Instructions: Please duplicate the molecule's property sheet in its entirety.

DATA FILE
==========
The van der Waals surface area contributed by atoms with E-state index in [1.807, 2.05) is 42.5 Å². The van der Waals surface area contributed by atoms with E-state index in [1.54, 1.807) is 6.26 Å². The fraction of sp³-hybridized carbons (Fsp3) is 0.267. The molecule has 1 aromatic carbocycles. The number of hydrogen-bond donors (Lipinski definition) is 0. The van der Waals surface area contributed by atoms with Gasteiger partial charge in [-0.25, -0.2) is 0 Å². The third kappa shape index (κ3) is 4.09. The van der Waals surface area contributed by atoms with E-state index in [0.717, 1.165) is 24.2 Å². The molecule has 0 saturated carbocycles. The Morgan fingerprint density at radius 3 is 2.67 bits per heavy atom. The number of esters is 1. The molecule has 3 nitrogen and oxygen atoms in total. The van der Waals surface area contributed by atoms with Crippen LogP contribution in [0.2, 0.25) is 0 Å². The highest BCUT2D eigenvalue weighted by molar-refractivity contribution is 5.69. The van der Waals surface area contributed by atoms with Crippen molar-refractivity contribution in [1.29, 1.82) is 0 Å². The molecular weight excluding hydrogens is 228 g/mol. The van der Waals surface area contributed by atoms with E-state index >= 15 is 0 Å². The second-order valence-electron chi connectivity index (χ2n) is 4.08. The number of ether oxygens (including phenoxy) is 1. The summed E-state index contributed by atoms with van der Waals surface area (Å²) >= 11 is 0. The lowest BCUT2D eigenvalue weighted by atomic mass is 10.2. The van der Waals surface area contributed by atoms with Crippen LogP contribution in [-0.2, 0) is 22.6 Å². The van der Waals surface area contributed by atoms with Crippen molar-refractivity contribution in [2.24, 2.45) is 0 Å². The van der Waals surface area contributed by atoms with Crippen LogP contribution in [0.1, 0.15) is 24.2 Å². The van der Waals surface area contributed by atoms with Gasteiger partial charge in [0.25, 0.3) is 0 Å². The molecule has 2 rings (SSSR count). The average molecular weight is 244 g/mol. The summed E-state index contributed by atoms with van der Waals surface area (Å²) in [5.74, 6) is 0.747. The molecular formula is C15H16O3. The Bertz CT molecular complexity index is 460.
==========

The van der Waals surface area contributed by atoms with E-state index in [1.807, 2.05) is 42.5 Å². The van der Waals surface area contributed by atoms with E-state index in [1.54, 1.807) is 6.26 Å². The fraction of sp³-hybridized carbons (Fsp3) is 0.267. The molecule has 1 aromatic carbocycles. The number of hydrogen-bond donors (Lipinski definition) is 0. The van der Waals surface area contributed by atoms with Gasteiger partial charge in [-0.25, -0.2) is 0 Å². The third kappa shape index (κ3) is 4.09. The van der Waals surface area contributed by atoms with E-state index in [0.717, 1.165) is 24.2 Å². The molecule has 0 saturated carbocycles. The Morgan fingerprint density at radius 3 is 2.67 bits per heavy atom. The number of esters is 1. The molecule has 3 nitrogen and oxygen atoms in total. The van der Waals surface area contributed by atoms with Crippen LogP contribution in [0.2, 0.25) is 0 Å². The highest BCUT2D eigenvalue weighted by molar-refractivity contribution is 5.69. The van der Waals surface area contributed by atoms with Crippen molar-refractivity contribution in [1.29, 1.82) is 0 Å². The molecular weight excluding hydrogens is 228 g/mol. The van der Waals surface area contributed by atoms with E-state index >= 15 is 0 Å². The second-order valence-electron chi connectivity index (χ2n) is 4.08. The number of ether oxygens (including phenoxy) is 1. The summed E-state index contributed by atoms with van der Waals surface area (Å²) >= 11 is 0. The lowest BCUT2D eigenvalue weighted by atomic mass is 10.2. The van der Waals surface area contributed by atoms with Crippen LogP contribution in [-0.2, 0) is 22.6 Å². The van der Waals surface area contributed by atoms with Crippen molar-refractivity contribution in [2.24, 2.45) is 0 Å². The van der Waals surface area contributed by atoms with Crippen LogP contribution in [0.1, 0.15) is 24.2 Å². The van der Waals surface area contributed by atoms with Gasteiger partial charge in [0.25, 0.3) is 0 Å². The molecule has 2 rings (SSSR count). The average molecular weight is 244 g/mol. The summed E-state index contributed by atoms with van der Waals surface area (Å²) in [5.74, 6) is 0.747. The molecular formula is C15H16O3. The Bertz CT molecular complexity index is 460.